The science behind what makes a leap day

The science behind what makes a leap day

About every four years our calendars add an extra day to February. It's not random, it's astronomy.

Leap days are caused by a mismatch between the number of calendar days and the actual time it takes the Earth to orbit the Sun. One calendar year is 365 days, but technically one solar year is 365 days plus 5 hours, 48 ​​minutes and ten seconds.

“There's a quarter of a day there,” said Sky and Telescope senior editor Kelly Betty Ali explained Boston Public Radio.

Humans have known about this mismatch since the days of Julius Caesar in 46 BC, who decreed that the Romans should celebrate a leap day every four years.

“This idea of ​​leap days has become ingrained in our calendar system. Every four years we catch an extra day, and then there’s still a little bit left over,” Beatty said.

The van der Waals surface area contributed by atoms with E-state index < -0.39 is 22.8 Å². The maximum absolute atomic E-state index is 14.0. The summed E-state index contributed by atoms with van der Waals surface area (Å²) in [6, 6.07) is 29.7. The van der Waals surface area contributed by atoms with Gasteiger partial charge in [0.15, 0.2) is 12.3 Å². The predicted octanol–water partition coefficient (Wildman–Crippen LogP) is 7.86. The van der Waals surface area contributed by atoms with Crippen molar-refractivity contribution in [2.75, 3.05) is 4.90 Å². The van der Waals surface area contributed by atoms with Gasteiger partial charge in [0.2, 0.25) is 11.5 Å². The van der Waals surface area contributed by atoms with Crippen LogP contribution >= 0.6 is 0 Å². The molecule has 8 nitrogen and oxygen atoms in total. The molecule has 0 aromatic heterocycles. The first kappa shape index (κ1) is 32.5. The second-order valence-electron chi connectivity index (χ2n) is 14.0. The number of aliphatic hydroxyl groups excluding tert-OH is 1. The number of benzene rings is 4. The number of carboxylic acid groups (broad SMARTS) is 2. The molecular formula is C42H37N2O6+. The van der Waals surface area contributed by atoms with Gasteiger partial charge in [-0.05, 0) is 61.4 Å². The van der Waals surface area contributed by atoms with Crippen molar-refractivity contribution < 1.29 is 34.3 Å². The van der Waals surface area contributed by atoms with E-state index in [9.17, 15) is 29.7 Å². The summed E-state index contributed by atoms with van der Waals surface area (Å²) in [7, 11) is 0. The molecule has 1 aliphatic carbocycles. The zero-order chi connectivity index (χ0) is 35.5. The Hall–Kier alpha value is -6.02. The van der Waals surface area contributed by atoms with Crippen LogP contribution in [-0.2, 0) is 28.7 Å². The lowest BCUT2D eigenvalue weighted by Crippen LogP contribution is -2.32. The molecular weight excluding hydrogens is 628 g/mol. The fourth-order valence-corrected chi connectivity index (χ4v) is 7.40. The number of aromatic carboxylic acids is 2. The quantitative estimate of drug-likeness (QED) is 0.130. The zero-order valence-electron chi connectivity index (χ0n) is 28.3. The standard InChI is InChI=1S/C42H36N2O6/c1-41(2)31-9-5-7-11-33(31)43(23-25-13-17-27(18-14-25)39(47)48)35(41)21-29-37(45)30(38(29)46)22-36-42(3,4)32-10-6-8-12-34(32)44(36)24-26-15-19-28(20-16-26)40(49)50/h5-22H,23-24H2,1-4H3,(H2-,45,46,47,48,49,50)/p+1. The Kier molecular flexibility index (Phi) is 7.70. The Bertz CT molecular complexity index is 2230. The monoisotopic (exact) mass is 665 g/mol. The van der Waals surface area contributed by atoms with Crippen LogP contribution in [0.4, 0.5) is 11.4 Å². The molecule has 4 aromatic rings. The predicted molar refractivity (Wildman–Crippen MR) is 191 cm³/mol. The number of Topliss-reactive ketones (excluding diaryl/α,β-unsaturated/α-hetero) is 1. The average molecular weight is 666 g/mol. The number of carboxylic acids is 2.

Then, 1,600 years after Julius Caesar, Pope Gregory XIII reformed the calendar and the leap day system again, creating Gregorian calendar Which most of the world uses today.

In the Gregorian calendar, years that mark the beginning of a new century are not leap years, although they are divisible by four. But Beatty said: “Every century that is divisible by 400, like the year 2000, has a leap year.”

“It's confusing, but in the end it keeps our calendars… in sync with where the sun is in the sky,” Beatty said.

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About the Author: Irene Alves

"Bacon ninja. Guru do álcool. Explorador orgulhoso. Ávido entusiasta da cultura pop."

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